This year I have taken it much more seriously – with regular meetups with Chris Haldane, the Oneweek100people challenge and having to sketch on live TV. But my week in Austin felt like the most significant breakthrough I have had.
But will it be a permanent change?
Yes!!!! And the reason why I’m so confident, is that I have already, on three occasions, made a conscious effort to sketch people I am with. (Sketching friends is so much harder than strangers looking at their iPhones on the train). I sketched Judy over a coffee, Bill at the USK DFW meetup, everyone at lunch on the same day… and since arriving home, I sketched Alissa and Lisa at afternoon tea.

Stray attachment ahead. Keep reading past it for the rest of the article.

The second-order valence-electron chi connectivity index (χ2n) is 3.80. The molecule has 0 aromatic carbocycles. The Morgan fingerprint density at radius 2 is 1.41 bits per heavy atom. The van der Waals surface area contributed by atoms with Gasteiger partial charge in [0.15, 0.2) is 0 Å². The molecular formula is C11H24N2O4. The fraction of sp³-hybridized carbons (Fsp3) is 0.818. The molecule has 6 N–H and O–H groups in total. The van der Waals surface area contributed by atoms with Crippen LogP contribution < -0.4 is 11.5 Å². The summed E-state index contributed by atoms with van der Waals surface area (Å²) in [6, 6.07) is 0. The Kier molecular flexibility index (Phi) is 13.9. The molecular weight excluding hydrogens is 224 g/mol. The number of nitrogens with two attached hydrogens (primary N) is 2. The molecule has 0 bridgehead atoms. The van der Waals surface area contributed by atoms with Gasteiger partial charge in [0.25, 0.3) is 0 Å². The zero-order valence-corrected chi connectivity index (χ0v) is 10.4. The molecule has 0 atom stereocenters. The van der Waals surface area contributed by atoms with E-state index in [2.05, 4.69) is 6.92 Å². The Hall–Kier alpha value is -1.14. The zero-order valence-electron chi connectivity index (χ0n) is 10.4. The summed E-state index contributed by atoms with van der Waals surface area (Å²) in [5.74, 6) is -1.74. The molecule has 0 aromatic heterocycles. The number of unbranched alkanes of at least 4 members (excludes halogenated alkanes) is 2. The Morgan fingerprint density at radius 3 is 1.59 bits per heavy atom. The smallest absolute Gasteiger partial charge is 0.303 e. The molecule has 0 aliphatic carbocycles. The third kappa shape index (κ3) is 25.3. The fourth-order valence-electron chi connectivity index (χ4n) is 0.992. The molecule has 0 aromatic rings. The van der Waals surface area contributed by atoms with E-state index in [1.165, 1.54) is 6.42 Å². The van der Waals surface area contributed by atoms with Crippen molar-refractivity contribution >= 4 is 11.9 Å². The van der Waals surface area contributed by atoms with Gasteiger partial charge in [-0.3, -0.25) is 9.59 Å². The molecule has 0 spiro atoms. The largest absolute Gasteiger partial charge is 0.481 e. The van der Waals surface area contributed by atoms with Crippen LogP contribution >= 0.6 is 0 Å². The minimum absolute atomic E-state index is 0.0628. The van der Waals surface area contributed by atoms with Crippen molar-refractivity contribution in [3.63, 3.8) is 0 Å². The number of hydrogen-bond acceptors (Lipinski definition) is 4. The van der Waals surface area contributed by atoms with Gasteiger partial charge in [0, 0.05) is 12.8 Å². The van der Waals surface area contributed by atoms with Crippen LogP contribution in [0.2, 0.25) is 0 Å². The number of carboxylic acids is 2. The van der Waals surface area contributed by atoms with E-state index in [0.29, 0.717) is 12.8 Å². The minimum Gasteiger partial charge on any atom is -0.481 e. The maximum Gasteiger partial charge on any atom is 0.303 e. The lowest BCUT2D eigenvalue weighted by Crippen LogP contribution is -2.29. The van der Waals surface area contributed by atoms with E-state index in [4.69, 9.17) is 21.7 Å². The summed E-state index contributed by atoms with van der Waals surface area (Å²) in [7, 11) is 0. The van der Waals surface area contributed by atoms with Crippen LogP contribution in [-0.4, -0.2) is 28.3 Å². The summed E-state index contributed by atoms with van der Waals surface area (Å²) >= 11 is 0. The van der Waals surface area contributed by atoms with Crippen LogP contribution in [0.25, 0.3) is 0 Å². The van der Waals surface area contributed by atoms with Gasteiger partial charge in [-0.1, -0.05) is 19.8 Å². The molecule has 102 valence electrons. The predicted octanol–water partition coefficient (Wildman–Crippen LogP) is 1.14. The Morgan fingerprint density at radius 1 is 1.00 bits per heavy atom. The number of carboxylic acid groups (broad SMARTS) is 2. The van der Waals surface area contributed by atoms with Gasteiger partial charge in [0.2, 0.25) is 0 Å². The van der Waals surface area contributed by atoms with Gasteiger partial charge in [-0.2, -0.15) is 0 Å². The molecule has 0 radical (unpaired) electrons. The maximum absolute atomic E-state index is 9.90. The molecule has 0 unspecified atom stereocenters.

But, just in case I slacken off, I’m asking all my local friends and family members who read this, to prompt me to sketch them when we next meet! I need the challenge and accountability.
So there you have it, another wrap up of an incredible sketching trip. I have a lot more to share, and a lot of scanning to do over the next little while.
Having three big overseas trips within a 5 month period has been exhilarating but somewhat insane. I am so happy to be home again for a bit and to finally get stuck into my biggest project for the year! (Announcement coming to my newsletter readers tomorrow!)